The goal of the early stage of design, is to gather data that will present the problems associated with the task, and the research process will effectively continue throughout the design process. A thorough site analysis will start to form a picture of the context of the site, genius loci, its limitations, its merits, problems, and allow the designer to focus on developing a response to these issues. Likewise, discussion with the client, and developing a brief will also lead to valued data about the end use of the product/services/design, its users and overall goals of the project. Discovering historical data relating to the site and surrounding context can lead to developing a concept that perhaps reflects some of this history or his own philosophy. Research can take the form of data collection, discussions, studies but also model making and sketching to discover as much as possible about the site and proposed project. The real experience to research is essential stages of the architecture design process give us a great Vision an Concept Design.
After the research phase of the architecture design process, the designer has collected enough information to begin to establish ideas and concepts, and prepare to develop solutions to the problems that have been identified. The initial research and proposal stages may weave into one another as data is collected and responses are made to that data. As the proposal phase continues, more definite ideas will emerge, and a wide array of tools will be used to convey these early ideas. Sketches and models will be used in plans, elevations and section to develop proposals, along with 3d discoveries to imagine a contextual approach to the design. The sketchy nature of this stage of design allows for fast moving ideas, with the exploration of many solutions in quick succession.
Following the development of initial proposals, these ideas must be analysis and critiqued in order to establish the feasibility of these proposals. It is important to establish the criteria that the proposals will be measured against, be it according to client needs, performance of the building, budget, aesthetics and so on. The criteria is often diverse, and there will be varying factors to evaluate at different stages of the architecture design process. Once these criteria have been established it will be possible to analyse the initial proposals. In a student setting this will often take the form of a crit, which is an opportunity to discuss you design ideas with your peers and tutors. Although the architecture crit is something many students fear, it is a great opportunity for you to be challenged in your ideas, and respond to feedback. The crit will urge you to clearly communicate your initial design ideas. In a professional setting, these initial discussions may be with the client or user, engaging in a dialogue to ensure the criteria are being met, by these early proposals.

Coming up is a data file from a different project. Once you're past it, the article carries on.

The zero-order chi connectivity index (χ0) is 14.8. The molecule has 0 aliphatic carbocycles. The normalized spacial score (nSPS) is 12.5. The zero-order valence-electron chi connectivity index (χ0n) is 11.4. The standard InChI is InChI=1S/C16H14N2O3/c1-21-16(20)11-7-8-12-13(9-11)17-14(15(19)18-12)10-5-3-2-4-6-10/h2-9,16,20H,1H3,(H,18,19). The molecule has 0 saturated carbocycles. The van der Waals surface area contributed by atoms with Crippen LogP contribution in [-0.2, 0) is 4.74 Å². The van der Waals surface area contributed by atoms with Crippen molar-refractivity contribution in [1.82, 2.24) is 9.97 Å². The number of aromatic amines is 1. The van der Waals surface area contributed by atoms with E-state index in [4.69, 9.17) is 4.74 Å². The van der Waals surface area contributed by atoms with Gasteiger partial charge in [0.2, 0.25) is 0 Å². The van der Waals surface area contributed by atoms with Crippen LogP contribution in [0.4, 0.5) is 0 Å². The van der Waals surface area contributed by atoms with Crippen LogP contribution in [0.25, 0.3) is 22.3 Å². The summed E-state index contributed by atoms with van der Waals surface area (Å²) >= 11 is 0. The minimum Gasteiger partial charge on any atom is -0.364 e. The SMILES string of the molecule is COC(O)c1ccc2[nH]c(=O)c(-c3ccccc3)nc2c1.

The review and develop stage of design can happen numerous times, as we have mentioned the design process is iterative, meaning the process can be repetitive or even cyclical. Design is not a linear process, and can skip around in a random series of responses as it address issues and reacts to changes. After the design has been analysed, the designer can then refine the design ideas and begin to develop the scheme. It may be that the analysis has presented issues with the design that require circling back to earlier stages, in order to refine ideas. On the other hand, the design may only require fine tuning, and can be developed in more focused detail. The refining and development process requires constant reflection on the initial stages of design, referring to research and data collected in the early stages, and revisiting early proposals and ideas. This cycle will continue until the analysis suggests that the criteria of the project have been met and the design is able to develop. This development will proceed through to technical design, as the finer details are established.